Writing (Teaching) Tip: I Believe Writing Reinforces Content

Looking for a way to have students both write more and engage with content?  Consider assigning a “This I Believe” essay.

If you listen to NPR, you’ve probably heard some of these essays.  Radio host Bob Edwards is a big fan of them.  They’re short (350-500 words, about three spoken minutes), direct (a single theme, no jargon), and personal–not unlike a journal entry polished for a public audience.

As an added bonus, if you require the “official” format, your students can submit their final products to This I Believe, Inc., for possible publication online.  A team reviews submissions (which takes about two months), and those that meet the guidelines appear in a searchable database, which the nonprofit describes as a “community conversation.”  Bob Edwards features one per week on his show.

You could even have your students record their essays as podcasts and post them on Blackboard or elsewhere.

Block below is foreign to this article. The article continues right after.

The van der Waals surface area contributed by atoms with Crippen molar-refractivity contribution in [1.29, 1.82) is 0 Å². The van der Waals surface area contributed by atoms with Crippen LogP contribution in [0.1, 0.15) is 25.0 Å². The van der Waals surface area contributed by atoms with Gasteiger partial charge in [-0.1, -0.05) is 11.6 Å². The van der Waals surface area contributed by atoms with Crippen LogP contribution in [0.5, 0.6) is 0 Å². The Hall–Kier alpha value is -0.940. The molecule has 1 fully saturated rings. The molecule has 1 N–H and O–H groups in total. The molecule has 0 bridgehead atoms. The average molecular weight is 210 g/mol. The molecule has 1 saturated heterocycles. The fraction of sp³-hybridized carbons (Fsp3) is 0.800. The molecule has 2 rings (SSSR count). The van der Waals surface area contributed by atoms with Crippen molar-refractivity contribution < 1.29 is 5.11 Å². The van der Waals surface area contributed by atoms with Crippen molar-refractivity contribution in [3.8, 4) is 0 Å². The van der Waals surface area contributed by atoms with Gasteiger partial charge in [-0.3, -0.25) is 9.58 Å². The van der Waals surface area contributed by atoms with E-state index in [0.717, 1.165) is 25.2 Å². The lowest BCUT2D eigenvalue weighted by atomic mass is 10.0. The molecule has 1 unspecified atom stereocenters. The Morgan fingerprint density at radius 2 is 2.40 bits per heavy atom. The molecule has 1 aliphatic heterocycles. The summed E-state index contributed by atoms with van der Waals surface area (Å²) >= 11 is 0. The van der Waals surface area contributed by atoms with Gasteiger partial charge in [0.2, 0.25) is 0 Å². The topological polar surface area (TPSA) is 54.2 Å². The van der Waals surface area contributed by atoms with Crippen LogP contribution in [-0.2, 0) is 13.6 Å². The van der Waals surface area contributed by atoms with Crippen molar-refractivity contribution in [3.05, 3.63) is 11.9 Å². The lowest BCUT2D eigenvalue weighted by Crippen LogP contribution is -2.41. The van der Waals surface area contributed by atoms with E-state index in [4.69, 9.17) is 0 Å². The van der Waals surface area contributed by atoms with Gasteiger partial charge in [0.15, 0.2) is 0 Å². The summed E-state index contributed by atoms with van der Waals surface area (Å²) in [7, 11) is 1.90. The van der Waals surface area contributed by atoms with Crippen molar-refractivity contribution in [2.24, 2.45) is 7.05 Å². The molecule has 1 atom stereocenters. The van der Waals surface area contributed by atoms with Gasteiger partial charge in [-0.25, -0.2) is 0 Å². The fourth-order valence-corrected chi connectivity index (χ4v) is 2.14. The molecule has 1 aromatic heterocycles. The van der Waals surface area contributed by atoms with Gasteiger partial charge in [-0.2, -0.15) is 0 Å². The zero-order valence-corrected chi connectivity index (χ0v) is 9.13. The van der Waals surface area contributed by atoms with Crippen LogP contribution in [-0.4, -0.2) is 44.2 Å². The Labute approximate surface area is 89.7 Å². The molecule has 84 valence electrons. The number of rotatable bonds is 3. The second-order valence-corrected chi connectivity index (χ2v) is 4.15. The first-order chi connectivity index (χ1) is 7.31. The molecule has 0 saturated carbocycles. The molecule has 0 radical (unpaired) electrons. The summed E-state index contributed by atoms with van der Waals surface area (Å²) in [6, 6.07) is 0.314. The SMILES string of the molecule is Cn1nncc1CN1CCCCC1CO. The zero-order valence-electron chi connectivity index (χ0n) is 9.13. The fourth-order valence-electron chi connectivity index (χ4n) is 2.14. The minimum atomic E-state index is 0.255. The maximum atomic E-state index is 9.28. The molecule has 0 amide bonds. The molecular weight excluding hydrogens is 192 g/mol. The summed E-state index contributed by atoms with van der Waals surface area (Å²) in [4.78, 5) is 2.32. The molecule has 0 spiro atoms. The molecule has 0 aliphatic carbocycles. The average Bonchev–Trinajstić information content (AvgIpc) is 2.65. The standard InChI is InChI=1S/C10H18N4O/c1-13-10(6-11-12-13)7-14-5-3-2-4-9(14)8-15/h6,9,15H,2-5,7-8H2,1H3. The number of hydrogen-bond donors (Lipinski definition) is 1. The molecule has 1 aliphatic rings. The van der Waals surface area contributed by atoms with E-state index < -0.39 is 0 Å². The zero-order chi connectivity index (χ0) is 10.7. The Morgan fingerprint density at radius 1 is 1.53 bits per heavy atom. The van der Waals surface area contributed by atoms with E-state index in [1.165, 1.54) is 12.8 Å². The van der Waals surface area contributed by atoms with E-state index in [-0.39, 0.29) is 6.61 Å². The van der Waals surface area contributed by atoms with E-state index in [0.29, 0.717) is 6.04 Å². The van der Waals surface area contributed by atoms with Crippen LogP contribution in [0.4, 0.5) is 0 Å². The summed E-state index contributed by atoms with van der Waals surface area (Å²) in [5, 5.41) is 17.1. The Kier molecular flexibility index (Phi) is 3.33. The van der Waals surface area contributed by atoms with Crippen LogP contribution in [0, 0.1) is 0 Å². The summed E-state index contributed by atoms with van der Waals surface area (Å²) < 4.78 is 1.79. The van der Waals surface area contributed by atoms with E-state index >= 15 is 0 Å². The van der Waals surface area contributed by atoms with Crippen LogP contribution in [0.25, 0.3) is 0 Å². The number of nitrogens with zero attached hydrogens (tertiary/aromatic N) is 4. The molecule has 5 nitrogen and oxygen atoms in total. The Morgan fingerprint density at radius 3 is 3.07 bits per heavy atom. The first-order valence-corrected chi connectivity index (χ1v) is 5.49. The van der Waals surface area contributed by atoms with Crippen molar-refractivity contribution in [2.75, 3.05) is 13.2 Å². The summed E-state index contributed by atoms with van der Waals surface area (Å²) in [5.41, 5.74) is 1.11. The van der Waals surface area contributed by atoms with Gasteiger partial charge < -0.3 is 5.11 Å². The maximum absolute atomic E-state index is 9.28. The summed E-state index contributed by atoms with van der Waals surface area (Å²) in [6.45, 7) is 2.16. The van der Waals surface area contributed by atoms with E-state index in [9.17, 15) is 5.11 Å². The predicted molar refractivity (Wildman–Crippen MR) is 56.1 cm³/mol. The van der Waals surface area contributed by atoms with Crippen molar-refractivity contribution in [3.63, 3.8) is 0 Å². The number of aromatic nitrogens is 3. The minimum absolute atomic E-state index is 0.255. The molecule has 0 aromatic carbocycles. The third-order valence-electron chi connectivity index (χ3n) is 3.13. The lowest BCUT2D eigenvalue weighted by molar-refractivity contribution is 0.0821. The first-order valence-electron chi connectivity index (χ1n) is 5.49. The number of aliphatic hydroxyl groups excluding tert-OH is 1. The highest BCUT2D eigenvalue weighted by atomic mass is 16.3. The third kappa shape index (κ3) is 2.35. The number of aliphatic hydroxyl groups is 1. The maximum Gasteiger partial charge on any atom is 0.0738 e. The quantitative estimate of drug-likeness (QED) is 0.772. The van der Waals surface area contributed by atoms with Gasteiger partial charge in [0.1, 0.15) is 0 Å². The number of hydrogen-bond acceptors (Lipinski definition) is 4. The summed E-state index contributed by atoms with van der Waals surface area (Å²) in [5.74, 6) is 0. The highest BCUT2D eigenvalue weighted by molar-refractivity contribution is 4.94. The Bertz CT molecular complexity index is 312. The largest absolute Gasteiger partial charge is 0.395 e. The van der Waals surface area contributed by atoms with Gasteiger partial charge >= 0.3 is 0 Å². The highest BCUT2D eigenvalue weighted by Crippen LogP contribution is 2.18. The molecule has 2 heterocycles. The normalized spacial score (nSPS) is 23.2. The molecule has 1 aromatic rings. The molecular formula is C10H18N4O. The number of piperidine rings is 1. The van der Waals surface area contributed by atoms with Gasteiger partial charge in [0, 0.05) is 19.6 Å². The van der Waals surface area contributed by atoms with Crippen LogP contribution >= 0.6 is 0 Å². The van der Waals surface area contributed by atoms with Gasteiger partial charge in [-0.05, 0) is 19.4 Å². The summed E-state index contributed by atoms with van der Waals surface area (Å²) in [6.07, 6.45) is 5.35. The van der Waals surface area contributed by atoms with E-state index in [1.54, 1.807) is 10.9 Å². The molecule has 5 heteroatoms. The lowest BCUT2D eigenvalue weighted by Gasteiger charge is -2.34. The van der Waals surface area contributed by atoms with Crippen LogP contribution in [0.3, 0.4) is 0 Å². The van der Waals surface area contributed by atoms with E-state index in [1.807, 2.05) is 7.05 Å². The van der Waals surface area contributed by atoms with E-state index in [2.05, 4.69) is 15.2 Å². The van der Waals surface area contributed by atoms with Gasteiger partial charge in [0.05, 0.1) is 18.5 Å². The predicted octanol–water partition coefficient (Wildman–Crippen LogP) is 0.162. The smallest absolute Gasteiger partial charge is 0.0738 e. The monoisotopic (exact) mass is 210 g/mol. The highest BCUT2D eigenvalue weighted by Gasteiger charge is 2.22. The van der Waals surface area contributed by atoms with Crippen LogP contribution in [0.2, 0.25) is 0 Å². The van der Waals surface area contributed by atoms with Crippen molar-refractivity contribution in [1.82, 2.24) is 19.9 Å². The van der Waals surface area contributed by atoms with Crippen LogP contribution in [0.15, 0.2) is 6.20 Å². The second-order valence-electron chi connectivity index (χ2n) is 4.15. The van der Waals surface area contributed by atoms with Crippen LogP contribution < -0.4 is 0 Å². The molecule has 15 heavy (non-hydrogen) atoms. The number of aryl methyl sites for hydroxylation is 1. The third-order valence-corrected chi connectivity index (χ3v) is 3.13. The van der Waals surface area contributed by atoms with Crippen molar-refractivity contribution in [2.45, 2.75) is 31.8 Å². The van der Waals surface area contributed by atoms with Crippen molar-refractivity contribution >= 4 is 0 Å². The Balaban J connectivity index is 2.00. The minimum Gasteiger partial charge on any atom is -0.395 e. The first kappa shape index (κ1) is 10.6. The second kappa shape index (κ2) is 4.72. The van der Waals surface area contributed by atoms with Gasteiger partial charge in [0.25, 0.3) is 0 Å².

Wanting educators to encourage student participation, This I Believe has published a free, downloadable college curriculum (19 pages!).  It covers the entire writing process, with suggestions for everything from discussion to audience analysis to peer review.  The database of essays doubles as a bank of model papers.

As you might expect, a large number of essays delve into love and family, but the database also delineates themes such as “science,” “democracy,” and “addiction.”   Talking about immigration, prejudice, religion, nature, or social justice in class?  You could assign a few of these short essays as a human-interest warm-up .  On This I Believe’s most viewed list, a postdoc paleoanthropologist talks about evolution, a therapist describes the healing power of play, and magician Penn Jillette of Penn and Teller argues for atheism

Search by name, age, theme, or key word, and you shall find!

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